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Town Planners Need to Consider Climate Change

Posting date: 23 May 2019
Elliot Miles our consultant managing the role

Town Planners - Ahead of Government

Town planners may need to consider climate change concerns in the future. Could you set yourself apart from other candidates for town planning jobs by forward-thinking on this possibility?

Planning Practice Guidance for Viability - Work in Progress

On May 9th, 2019, the UK government published its latest updates to the Planning Practice Guidance for Viability (PPGV). Rather than a complete overhaul, the revisions amount to fine-tuning. There are some small changes and additions to items such as monitoring and reporting of developer contributions. Among the main changes in the PPGV are:

  • A tightening in the definition of Existing Use Values
  • The requirement for meaningful engagement between neighbourhood planners and industry is strengthened
  • New guidance on how viability for education should be addressed
  • Clarification that development must comply with up-to-date plans

The alterations that have been made confirm that the PPGV is a work in progress, with more revisions likely next year. Could the next round of revisions include climate change mitigation in neighbourhood planning?

Why PPGV Might Include Climate Change Considerations

Unless you are an ostrich with your head buried in the sand, you will have noticed the recent ratcheting of concern about climate change.

Antony Storey, Planning recruitment consultant

From the warnings of Sir David Attenborough to the protests of Extinction Rebellion in London and schoolchildren striking around the world, climate change has been given unprecedented publicity. At one point, it looked likely to overshadow even Brexit as the number one news item. Recently, reports have highlighted the growing concern that climate change is causing in political circles as well as among the public. These include:
  • A report from the Intergovernmental Panel on Climate Change (IPCC), which forecast that the world has only 12 years to sort out the problem, or face climate catastrophe
  • Parliament announcing a climate change emergency on 1st May 2019
  • A recommendation by the Committee on Climate Change that the UK aims for full carbon neutrality by 2050 (with one of the proposed measures being to make gas central heating and the gas boiler a thing of the past in residential property)
The Council of Councils (28 of the world’s leading think tanks) placing climate change at the top of its global priorities in its annual Report Card, published on 8th May 2019

Jeremy Wright, Planning Recruitment Director, London

With UK politicians of all colours under threat because of their incompetent handling of Brexit, it is likely that they will grab at any opportunity to win back votes. Not only is climate change an important issue, it is also becoming a popular one. Therefore, neighbourhood planners should be prepared for the government to add climate change as a factor in the PPGV.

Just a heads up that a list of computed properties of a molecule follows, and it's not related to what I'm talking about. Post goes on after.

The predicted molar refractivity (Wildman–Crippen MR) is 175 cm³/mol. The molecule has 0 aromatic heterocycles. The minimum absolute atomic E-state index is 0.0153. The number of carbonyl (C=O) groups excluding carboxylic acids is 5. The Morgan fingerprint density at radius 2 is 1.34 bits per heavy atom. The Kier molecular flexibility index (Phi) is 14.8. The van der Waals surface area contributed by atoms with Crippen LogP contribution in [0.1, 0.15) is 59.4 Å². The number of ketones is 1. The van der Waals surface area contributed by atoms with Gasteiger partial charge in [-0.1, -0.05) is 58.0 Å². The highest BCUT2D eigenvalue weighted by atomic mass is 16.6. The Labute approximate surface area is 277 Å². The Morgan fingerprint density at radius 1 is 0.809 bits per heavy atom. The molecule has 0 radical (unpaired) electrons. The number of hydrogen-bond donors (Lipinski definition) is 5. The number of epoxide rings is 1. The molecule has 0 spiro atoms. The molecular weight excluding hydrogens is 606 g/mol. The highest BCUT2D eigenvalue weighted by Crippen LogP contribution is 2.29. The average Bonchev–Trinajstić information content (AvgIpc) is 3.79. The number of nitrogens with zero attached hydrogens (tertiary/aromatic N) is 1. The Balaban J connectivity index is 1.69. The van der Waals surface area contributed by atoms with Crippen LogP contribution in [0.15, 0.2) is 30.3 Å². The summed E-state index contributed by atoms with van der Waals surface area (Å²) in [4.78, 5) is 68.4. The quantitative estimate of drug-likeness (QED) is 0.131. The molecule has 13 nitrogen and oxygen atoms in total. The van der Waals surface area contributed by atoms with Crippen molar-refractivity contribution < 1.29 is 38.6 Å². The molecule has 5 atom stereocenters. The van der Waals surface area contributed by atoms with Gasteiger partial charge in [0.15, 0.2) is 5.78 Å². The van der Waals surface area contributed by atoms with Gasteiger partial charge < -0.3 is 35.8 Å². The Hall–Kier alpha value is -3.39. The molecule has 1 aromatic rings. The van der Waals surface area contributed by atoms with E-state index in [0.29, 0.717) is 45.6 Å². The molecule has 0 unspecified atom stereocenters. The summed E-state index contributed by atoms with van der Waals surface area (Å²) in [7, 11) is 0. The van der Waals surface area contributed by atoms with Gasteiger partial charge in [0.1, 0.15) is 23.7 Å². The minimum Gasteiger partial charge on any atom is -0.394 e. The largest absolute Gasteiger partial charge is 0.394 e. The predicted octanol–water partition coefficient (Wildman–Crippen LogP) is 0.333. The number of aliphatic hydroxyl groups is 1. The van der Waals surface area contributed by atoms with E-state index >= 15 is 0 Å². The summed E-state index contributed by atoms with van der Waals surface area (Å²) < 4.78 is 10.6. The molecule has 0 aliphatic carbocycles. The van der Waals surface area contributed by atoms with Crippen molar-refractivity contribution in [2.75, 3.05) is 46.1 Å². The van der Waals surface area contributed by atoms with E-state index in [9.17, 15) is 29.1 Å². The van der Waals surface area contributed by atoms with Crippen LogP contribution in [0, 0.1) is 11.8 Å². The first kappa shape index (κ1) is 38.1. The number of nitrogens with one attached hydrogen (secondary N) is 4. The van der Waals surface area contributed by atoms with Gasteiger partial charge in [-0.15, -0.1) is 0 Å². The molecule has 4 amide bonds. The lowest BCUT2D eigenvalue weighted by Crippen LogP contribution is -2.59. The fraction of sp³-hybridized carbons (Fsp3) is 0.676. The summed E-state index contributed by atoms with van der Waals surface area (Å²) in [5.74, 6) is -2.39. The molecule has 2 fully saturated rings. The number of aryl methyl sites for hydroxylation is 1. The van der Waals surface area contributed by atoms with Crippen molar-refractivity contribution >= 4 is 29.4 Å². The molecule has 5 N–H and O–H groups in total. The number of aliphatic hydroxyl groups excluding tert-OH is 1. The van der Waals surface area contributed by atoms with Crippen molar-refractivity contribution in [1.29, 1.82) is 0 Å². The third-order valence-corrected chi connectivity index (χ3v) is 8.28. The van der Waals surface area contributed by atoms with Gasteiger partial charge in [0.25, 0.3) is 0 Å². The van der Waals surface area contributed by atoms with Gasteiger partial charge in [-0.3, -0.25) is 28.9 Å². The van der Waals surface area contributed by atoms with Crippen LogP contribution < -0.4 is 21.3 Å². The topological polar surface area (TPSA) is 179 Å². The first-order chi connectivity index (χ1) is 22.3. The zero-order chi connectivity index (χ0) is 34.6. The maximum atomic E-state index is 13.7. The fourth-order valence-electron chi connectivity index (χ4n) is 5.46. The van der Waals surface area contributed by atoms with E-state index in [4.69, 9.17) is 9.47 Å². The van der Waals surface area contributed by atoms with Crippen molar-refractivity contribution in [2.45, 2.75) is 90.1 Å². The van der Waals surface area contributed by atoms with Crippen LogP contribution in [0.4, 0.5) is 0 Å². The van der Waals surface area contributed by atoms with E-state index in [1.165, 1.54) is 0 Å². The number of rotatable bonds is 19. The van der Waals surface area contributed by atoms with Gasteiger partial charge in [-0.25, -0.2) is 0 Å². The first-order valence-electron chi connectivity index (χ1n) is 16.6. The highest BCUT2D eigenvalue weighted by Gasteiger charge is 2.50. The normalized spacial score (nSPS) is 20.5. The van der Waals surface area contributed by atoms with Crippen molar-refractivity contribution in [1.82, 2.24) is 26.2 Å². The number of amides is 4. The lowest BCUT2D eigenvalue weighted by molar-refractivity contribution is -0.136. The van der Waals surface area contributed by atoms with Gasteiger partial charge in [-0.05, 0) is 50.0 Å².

Industry Bodies Taking Climate Change More Seriously

In their joint report Rising to the Climate Crisis, the RTPI and the Town and Country Planning Association (TCPA) make a strong case for local authorities to adopt climate change mitigation policies. The report also sets out an agenda to include local plans to be carbon audited.

Town planners have an opportunity to take the lead in developing carbon neutral communities. Should town planners be planning now for a carbon neutral environment, rather than undertaking spatial planning without considering the climate change threat?

The government has set out climate change resolutions, as have dozens of local authorities across the nation. But the good work that is being done – the practical stuff that will help to make a difference – is uncoordinated and ad-hoc. 

Town Planner Recruitment Expert Elliot Miles

There is currently no legislation mandating that neighbourhood planning must consider climate change concerns. It looks increasingly likely that the government will add legislation to planning laws and guidance, including further revising of the PPGV, to ensure that town planners rise to the challenge of combating climate change when working with developers, landowners, institutes and others.To date, there has been little political will to tackle climate change head on. 

It could be that public demand will crank up the political will. The rules are changing. Climate change is a real thing. Town planners who show diligence and respect for climate change in the context of their work are likely to be ahead of the competition for Town Planner jobs.

Do you want to know more about what town planners really want from their next role? Contact Macdonald & Company today.

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